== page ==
In this lesson, students are working towards NGSS standard 1-LS1-1. Use materials to design a solution to a human problem by mimicking how plants and/or animals use their external parts to help them survive, grow, and meet their needs.
Since we have just planted our seeds, it will take a few days for the roots and shoots to grow. While we are "waiting," I build background knowledge about plants that we eat. This gets children thinking about the function and structure of external plant parts. Today we also set up an experiment showing how roots suck water and nutrients up into the plant.
As a warm-up, we'll activate our schema by discussing what plants we eat. Next, we'll read Janet Stevens's book, Tops and Bottoms. I chose this book because it is a folktale that describes plants that grown above ground, below ground, and in the middle (right on the stems). This is such a great piece of fiction, and the book actually is laid out in an up-and-down format. While we read, we'll draw a diagram in our Science Journals of the plants and parts we eat.
After reading, I ask, which of the foods from this book are roots? We ask the question, "Why are roots important?" Finally, we set up an experiment to show how the roots suck up water and other nutrients into the plant.
In today's warm-up, we connect to real world experiences and the plants that we eat. I begin the day with a question:
What plants do we eat?
I ask students to turn-and-talk, and then we share. The turn-and-talk strategy is a great way to get all students engaged with today's concept. As students share, I listen in to see what students know. Then, I call on students and make a list on the wipe board.
Then I ask students, "Which of the plants we eat grow above ground?" I circle them (or highlight them) with a colored marker. I draw a color key at the bottom of the chart. Then, I ask, "Which of the plants we eat grow below ground?" I choose a different color for these items. Then I ask, "If they grow below ground, what part of the plant are they?" It's nice to add a little drama here, "Eww! You mean we eat *roots*!"
We eat many parts of plants, from fruits and seeds to stems and roots. Today we'll look at a few of the vegetables we eat and determine what plant parts they are. Then, we'll focus on the root vegetables and the function of roots.
Before reading, I play a transition song. I use music to help students transition, as it takes every one slightly different times to get ready. Also, my students have the routine that this is the time to sharpen pencils, use the restroom, and stretch their legs a bit! Before playing the song, I say, "By the end of this song, you will need your Science Journals and a pencil at the rug." My students have marbled composition notebooks as dedicated science journals. If you don't have science journals, your students can get a sheet of blank white paper on a clipboard.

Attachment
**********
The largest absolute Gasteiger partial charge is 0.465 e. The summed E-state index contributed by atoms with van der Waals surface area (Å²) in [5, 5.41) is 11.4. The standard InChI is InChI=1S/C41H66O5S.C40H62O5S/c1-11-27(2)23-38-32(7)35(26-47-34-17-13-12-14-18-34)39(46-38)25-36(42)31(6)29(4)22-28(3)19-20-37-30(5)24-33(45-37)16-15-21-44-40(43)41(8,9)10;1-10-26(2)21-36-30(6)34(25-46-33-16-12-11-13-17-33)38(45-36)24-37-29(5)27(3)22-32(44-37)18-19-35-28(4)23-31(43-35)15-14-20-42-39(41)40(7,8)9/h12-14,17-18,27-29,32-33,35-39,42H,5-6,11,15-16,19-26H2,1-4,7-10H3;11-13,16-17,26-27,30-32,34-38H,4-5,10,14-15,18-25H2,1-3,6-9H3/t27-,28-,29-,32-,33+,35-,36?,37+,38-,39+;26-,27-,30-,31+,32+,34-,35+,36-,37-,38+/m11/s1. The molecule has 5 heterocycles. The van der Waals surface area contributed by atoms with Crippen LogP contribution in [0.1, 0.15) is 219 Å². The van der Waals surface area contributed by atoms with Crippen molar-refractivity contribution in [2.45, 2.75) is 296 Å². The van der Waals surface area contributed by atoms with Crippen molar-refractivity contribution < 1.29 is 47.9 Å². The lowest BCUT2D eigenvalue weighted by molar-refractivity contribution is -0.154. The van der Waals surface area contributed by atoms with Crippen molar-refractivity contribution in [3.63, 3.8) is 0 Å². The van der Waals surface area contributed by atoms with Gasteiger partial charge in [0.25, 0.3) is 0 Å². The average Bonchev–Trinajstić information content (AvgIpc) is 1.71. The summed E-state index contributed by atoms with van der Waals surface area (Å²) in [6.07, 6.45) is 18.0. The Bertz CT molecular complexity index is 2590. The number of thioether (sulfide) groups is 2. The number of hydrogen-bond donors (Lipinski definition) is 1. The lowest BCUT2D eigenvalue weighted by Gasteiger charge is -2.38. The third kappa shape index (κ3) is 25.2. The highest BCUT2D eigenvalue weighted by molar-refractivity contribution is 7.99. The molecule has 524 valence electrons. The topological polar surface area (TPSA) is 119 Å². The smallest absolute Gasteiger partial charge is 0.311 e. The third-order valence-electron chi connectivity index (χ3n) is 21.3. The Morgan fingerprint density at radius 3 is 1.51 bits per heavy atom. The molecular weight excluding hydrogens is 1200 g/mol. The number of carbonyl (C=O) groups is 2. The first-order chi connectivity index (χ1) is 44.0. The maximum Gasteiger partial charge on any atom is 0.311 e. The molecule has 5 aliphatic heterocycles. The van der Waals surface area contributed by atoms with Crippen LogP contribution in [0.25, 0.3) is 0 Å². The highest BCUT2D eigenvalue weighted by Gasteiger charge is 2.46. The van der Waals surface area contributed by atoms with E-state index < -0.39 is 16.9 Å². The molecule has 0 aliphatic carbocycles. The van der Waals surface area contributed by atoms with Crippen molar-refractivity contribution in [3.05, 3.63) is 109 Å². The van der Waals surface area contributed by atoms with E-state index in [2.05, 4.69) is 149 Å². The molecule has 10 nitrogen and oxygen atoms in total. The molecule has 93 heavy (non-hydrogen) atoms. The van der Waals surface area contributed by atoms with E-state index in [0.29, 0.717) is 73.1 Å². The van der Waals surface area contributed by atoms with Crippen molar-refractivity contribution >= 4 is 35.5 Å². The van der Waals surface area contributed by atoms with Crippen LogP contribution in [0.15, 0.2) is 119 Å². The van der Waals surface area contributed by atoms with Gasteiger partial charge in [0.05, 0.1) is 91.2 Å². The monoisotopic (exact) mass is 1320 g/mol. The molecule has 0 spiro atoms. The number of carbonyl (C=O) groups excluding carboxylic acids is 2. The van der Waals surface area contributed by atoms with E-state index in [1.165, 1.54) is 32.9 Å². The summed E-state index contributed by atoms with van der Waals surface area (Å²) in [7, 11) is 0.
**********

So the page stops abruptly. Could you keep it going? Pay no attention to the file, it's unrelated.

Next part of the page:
In the story, the clever rabbit tricks the lazy bear out of his crops. During reading, I draw a diagram to show where each of the vegetables grows (that is part of the trick!). Students replicate the drawing and labels in their Science Journal. Diagrams are a form of models, and completing diagrams aligns to Science & Engineering Practice #2. Here are some sample student journals #1 and #2 during reading. By the end of the book, our shared writing anchor chart turns out like this, shared writing.
After reading, I ask, "Which of the foods from this book are roots?"
Finally, after reading, I ask, "Which of the foods from this book are roots?" Then I ask the question, "Why are roots important?" This gets to the NGSS standard of the function of external parts of plants. We revisit the objective, to make sure that we met our goals for the lesson.
Next, we set up an experiment to show how the roots suck up water and other nutrients into the plant. I say, "You said that roots help suck up the water. We can put these celery sticks in a cup of water and see how the water flows upwards from the roots to the stem, all the way to the flower! Today we will place the celery in colored water and leave them overnight to see what happens." Note: you can use white carnations or celery stalks for this experiment in osmosis!
Students record the "before" celery in science journals today, then the "after" the following day. Here's a picture of the blue celery the next day, as well as a student journal showing the celery experiment, and a labeled journal after the celery experiment.